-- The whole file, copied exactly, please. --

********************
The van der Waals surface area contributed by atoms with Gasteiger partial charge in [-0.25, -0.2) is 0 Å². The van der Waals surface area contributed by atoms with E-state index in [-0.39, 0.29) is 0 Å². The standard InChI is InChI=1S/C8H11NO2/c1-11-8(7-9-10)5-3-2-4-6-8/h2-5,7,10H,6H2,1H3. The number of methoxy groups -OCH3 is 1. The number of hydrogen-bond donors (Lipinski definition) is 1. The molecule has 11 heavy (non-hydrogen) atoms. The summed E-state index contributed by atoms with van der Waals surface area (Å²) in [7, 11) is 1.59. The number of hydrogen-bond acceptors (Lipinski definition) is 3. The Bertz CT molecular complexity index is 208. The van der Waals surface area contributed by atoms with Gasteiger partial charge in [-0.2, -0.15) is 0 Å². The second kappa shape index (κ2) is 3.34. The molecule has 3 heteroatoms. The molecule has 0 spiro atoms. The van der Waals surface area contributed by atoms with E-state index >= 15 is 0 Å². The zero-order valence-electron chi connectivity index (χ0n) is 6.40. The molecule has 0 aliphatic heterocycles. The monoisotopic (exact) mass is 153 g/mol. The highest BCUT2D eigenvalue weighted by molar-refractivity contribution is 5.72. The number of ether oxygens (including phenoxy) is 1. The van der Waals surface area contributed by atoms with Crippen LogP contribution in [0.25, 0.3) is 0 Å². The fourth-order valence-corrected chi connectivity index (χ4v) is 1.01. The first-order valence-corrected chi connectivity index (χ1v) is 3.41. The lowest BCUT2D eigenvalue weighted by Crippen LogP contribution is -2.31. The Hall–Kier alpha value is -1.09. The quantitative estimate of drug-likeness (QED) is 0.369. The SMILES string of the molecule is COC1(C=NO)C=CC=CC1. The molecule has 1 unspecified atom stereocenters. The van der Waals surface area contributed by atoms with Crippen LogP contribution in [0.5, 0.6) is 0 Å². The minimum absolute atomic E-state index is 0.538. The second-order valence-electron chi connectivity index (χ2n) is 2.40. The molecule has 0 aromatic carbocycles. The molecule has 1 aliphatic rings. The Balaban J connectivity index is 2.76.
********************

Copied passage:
The van der Waals surface area contributed by atoms with Gasteiger partial charge in [-0.25, -0.2) is 0 Å². The van der Waals surface area contributed by atoms with E-state index in [-0.39, 0.29) is 0 Å². The standard InChI is InChI=1S/C8H11NO2/c1-11-8(7-9-10)5-3-2-4-6-8/h2-5,7,10H,6H2,1H3. The number of methoxy groups -OCH3 is 1. The number of hydrogen-bond donors (Lipinski definition) is 1. The molecule has 11 heavy (non-hydrogen) atoms. The summed E-state index contributed by atoms with van der Waals surface area (Å²) in [7, 11) is 1.59. The number of hydrogen-bond acceptors (Lipinski definition) is 3. The Bertz CT molecular complexity index is 208. The van der Waals surface area contributed by atoms with Gasteiger partial charge in [-0.2, -0.15) is 0 Å². The second kappa shape index (κ2) is 3.34. The molecule has 3 heteroatoms. The molecule has 0 spiro atoms. The van der Waals surface area contributed by atoms with E-state index >= 15 is 0 Å². The zero-order valence-electron chi connectivity index (χ0n) is 6.40. The molecule has 0 aliphatic heterocycles. The monoisotopic (exact) mass is 153 g/mol. The highest BCUT2D eigenvalue weighted by molar-refractivity contribution is 5.72. The number of ether oxygens (including phenoxy) is 1. The van der Waals surface area contributed by atoms with Crippen LogP contribution in [0.25, 0.3) is 0 Å². The fourth-order valence-corrected chi connectivity index (χ4v) is 1.01. The first-order valence-corrected chi connectivity index (χ1v) is 3.41. The lowest BCUT2D eigenvalue weighted by Crippen LogP contribution is -2.31. The Hall–Kier alpha value is -1.09. The quantitative estimate of drug-likeness (QED) is 0.369. The SMILES string of the molecule is COC1(C=NO)C=CC=CC1. The molecule has 1 unspecified atom stereocenters. The van der Waals surface area contributed by atoms with Crippen LogP contribution in [0.5, 0.6) is 0 Å². The minimum absolute atomic E-state index is 0.538. The second-order valence-electron chi connectivity index (χ2n) is 2.40. The molecule has 0 aromatic carbocycles. The molecule has 1 aliphatic rings. The Balaban J connectivity index is 2.76.